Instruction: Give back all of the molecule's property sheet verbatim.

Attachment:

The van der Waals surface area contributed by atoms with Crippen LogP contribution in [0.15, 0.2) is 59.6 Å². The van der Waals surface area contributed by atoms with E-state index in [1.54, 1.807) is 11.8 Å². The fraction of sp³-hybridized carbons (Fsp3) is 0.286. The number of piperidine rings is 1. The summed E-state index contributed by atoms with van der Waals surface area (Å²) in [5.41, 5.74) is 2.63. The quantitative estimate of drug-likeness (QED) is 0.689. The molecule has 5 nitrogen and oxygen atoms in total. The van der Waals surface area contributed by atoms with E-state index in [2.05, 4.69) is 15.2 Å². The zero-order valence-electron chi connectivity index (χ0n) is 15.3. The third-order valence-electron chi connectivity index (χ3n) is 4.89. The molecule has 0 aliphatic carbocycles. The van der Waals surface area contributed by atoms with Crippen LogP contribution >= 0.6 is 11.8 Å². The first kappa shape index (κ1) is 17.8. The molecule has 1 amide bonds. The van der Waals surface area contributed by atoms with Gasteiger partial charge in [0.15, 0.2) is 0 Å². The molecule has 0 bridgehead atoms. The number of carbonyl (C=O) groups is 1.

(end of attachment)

The van der Waals surface area contributed by atoms with Crippen LogP contribution in [0.15, 0.2) is 59.6 Å². The van der Waals surface area contributed by atoms with E-state index in [1.54, 1.807) is 11.8 Å². The fraction of sp³-hybridized carbons (Fsp3) is 0.286. The number of piperidine rings is 1. The summed E-state index contributed by atoms with van der Waals surface area (Å²) in [5.41, 5.74) is 2.63. The quantitative estimate of drug-likeness (QED) is 0.689. The molecule has 5 nitrogen and oxygen atoms in total. The van der Waals surface area contributed by atoms with E-state index in [2.05, 4.69) is 15.2 Å². The zero-order valence-electron chi connectivity index (χ0n) is 15.3. The third-order valence-electron chi connectivity index (χ3n) is 4.89. The molecule has 0 aliphatic carbocycles. The van der Waals surface area contributed by atoms with Crippen LogP contribution >= 0.6 is 11.8 Å². The first kappa shape index (κ1) is 17.8. The molecule has 1 amide bonds. The van der Waals surface area contributed by atoms with Gasteiger partial charge in [0.15, 0.2) is 0 Å². The molecule has 0 bridgehead atoms. The number of carbonyl (C=O) groups is 1.